And I think this is the modern version of that. We don't get as many people into our living rooms today, but we start asking personal questions. And in the case of Romney, you know, if you're a war hawk, what about your sons, you know? Did your sons, being in their 30s as you say, ever sign up, ever go to fight the war and make that sacrifice? Or in the case of Obama, exactly how do you relate having a white mother, an African immigrant father, how do you relate to black people in this country as a black man?
I think this the way for people to try to penetrate the veil, the spin.
SIMON: Iraq's prime minister, Nouri al-Maliki, met with Iranian President Mahmoud Ahmadinejad in Tehran this week. What did they talk about, if we have any idea, and the reaction of this administration?
WILLIAMS: Well, what they're talking about is, obviously, the war in Iraq and a possible - the continued presence of Iraqi - of Iranian arms going into Iraq, which is a great concern to the U.S. because they're being used against U.S. soldiers, but being used by Shia militias much more so than the Sunnis or al-Qaida in Iraq.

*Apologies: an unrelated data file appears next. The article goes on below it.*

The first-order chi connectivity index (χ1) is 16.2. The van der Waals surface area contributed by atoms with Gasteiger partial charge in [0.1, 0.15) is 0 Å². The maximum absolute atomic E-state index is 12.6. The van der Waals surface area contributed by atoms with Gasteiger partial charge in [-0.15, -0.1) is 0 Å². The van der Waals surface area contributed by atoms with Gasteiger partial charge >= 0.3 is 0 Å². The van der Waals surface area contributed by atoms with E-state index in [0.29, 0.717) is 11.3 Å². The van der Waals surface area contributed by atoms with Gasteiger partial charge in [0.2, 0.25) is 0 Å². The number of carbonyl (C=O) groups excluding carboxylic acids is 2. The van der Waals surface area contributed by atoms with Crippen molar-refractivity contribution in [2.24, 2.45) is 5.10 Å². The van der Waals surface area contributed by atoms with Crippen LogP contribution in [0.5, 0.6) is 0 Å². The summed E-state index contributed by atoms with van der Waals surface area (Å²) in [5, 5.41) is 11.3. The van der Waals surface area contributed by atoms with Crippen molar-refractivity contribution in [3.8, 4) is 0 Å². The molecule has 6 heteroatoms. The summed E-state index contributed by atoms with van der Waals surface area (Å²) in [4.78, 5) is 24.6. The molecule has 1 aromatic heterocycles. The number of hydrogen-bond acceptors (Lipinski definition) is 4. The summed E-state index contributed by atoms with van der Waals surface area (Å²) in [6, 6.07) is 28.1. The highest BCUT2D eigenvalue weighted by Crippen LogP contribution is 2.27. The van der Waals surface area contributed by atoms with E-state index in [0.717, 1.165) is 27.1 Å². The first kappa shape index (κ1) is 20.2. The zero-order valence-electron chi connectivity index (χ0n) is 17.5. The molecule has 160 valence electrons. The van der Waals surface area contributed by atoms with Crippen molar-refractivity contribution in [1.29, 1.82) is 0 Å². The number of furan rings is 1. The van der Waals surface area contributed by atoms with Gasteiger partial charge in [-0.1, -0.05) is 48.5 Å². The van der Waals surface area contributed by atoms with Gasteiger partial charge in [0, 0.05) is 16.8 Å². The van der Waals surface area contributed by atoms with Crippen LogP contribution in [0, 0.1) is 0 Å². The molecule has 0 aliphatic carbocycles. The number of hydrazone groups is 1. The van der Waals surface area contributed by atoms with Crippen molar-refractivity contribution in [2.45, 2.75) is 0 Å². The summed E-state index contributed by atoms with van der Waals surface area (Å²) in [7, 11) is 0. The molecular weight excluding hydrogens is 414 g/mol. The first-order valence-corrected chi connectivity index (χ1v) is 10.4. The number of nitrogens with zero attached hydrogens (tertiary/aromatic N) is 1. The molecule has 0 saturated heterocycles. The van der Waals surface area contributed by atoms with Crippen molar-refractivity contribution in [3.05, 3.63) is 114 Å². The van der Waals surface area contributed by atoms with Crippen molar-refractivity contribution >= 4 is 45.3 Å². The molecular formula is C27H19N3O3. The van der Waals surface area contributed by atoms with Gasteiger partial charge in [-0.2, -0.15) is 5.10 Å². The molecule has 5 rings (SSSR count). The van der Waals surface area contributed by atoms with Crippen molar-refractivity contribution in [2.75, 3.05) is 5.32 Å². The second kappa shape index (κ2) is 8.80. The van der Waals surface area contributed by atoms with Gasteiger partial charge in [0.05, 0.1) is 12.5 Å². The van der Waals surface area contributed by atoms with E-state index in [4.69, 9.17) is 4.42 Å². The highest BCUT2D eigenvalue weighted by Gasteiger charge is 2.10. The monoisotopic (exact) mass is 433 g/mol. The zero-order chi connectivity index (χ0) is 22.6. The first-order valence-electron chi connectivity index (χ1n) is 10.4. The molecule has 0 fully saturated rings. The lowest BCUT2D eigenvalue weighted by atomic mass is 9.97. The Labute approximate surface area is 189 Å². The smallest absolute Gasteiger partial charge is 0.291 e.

And so there's all of that on the table, but I think that what you see is al-Maliki concern, what happens once the U.S. leaves? Obviously, Iran is the major player in the region. What kind of relationship will exist? Do the Shia in both states now join hands or do you have a continued sovereign Iraq on the map? It's a great concern to U.S. policymakers, I got to tell you, Scott.
WILLIAMS: All week this has been their primary concern because if, in fact, what you're seeing is this kind of Shia coalition forming, it really is bad news for the idea of creating a stable democratic government in Iraq, which was the U.S. goal.